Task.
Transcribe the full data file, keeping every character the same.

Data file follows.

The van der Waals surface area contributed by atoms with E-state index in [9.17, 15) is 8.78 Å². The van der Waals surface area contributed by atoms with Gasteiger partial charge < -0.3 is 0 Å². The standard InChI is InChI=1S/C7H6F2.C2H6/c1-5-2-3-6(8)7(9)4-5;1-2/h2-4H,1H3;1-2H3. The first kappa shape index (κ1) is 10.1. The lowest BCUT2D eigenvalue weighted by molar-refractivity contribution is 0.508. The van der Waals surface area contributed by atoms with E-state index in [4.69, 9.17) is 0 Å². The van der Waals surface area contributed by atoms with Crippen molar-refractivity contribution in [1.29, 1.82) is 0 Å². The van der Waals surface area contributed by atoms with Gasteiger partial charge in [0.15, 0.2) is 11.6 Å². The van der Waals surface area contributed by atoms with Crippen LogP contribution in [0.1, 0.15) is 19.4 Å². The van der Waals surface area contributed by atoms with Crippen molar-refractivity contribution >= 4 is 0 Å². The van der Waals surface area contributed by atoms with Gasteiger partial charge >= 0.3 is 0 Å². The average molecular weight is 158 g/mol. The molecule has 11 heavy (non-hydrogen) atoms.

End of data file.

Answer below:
The van der Waals surface area contributed by atoms with E-state index in [9.17, 15) is 8.78 Å². The van der Waals surface area contributed by atoms with Gasteiger partial charge < -0.3 is 0 Å². The standard InChI is InChI=1S/C7H6F2.C2H6/c1-5-2-3-6(8)7(9)4-5;1-2/h2-4H,1H3;1-2H3. The first kappa shape index (κ1) is 10.1. The lowest BCUT2D eigenvalue weighted by molar-refractivity contribution is 0.508. The van der Waals surface area contributed by atoms with E-state index in [4.69, 9.17) is 0 Å². The van der Waals surface area contributed by atoms with Crippen molar-refractivity contribution in [1.29, 1.82) is 0 Å². The van der Waals surface area contributed by atoms with Gasteiger partial charge in [0.15, 0.2) is 11.6 Å². The van der Waals surface area contributed by atoms with Crippen LogP contribution in [0.1, 0.15) is 19.4 Å². The van der Waals surface area contributed by atoms with Crippen molar-refractivity contribution >= 4 is 0 Å². The van der Waals surface area contributed by atoms with Gasteiger partial charge >= 0.3 is 0 Å². The average molecular weight is 158 g/mol. The molecule has 11 heavy (non-hydrogen) atoms.